I went up the stairs and came to the Dargah… And infront of me stood the vast sea…. I could very well see the Pink Flamingo Marshlands beyond and the Chembur Oil complex was easily visible from there. I aimed for my camera and started capturing these jaw dropping views, which are just a rare sight in the otherwise clutter of this concrete jungle.

I headed to the other side of the dargah and there stood the majestic fort………….well majestic is an exaggeration. The majesty has been robbed off by the people and the government through years of neglect. What stood infront of me was a badly restored concrete structure which might have once commanded the salute and the respect of the seas. History says that Britishers built this fort as a watchtower over the western shores.  Today it just remained as a watchover to Pink Flamingoes coming up and down over the oil licked western shores lining the refinery complex.

The inside of the fort was a victim to the misunderstood love statements of the stupid, insane Indian lovers,who believe that engraving their names on historical complexes will make their love stories collated in the annals of history aka Heer-Ranjha etc. The fort was restructured by the government, a rare instance indeed. However, like most of the government actions in this country, it lacked sense and direction. The border walls were broken down. One side of the fort was just a mini garbage dump. No inscription could be found detailing out the history of this structure. And most importantly it didnt have any roads leading to it. As I said before… the only human infested road to the fort was gobbled up by slums.

You can have a wonderful view of Sewri skyline from one side of the fort while the other side overlooks the sea. The inner areas of the forts are today used by the nearby locals as their cricket pitches. Tourists are a rare sight here, mostly because of no knowledge of its existence and also due to an insecure environment having developed here due to absence of any governance infrastructure.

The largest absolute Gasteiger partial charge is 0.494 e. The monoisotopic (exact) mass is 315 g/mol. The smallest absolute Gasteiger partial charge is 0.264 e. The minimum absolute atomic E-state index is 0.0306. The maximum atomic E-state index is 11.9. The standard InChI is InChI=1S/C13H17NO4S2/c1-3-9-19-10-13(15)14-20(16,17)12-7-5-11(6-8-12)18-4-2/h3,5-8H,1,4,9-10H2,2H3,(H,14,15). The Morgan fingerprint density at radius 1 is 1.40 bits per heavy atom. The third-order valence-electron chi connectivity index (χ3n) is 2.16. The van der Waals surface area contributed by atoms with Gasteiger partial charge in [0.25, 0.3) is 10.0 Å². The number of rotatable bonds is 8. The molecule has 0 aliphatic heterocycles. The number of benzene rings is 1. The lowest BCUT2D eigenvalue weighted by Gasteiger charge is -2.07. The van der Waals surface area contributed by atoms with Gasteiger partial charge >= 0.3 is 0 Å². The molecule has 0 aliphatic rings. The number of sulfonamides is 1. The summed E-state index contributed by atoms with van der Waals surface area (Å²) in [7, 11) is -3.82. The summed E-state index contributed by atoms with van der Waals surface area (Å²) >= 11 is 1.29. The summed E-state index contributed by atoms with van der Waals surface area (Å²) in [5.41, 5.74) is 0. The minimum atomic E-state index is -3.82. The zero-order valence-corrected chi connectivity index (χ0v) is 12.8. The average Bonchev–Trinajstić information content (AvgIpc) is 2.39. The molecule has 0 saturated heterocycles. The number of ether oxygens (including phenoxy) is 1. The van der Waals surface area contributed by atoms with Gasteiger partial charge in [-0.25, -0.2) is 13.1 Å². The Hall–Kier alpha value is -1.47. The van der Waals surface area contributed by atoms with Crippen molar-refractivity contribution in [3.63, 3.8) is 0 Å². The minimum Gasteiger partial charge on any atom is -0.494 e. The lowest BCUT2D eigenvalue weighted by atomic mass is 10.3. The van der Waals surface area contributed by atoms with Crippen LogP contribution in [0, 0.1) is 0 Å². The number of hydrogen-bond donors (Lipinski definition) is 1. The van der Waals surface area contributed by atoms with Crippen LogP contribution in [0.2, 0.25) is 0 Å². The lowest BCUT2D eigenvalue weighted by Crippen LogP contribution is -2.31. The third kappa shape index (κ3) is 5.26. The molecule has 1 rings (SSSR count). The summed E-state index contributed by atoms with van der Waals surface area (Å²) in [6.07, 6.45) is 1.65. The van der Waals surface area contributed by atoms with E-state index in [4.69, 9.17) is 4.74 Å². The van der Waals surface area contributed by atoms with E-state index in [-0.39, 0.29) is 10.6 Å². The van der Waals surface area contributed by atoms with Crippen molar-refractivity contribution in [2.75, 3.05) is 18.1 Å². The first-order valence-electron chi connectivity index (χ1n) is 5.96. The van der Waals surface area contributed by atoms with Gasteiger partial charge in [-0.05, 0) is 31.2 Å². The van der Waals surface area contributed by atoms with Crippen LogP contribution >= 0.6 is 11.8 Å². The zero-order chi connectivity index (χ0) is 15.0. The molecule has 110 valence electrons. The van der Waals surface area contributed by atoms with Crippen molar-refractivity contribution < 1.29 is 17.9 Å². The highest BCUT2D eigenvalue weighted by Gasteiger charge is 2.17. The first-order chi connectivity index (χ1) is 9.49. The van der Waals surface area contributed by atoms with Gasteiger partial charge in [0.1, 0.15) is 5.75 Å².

On one side of the fort are the dilapidated buildings, on the other side is an upcoming Colgate Palmolive factory. The third side overlooks the sea and the fourth side lurks in the shadows of ugly slums.  History is a hated subject in India, and as Indians we are hardly aware of our history, leave alone being proud of it. And in such a situation, when we are ourselves chipping off the last remnants of our modern history, I don’t think there would be any proud moment for our future generations to look back upon.

I hope that someday, sometime all these lost monuments are dug back from the annals of neglect and are given a fresh dose of life. We can create museums in these monuments, levy fees for them. I am sure that learning about history in these historical places would make history come alive aka “The night at the museum  ” kind.

If nothing else, I hope to be a part of something that will help me bring back the lost glory of these silent monuments slowly awaiting their death at the hands of an ungrateful citizen and a lame government. For more information about the fort you may always fall back on the ever reliable Wikipedia.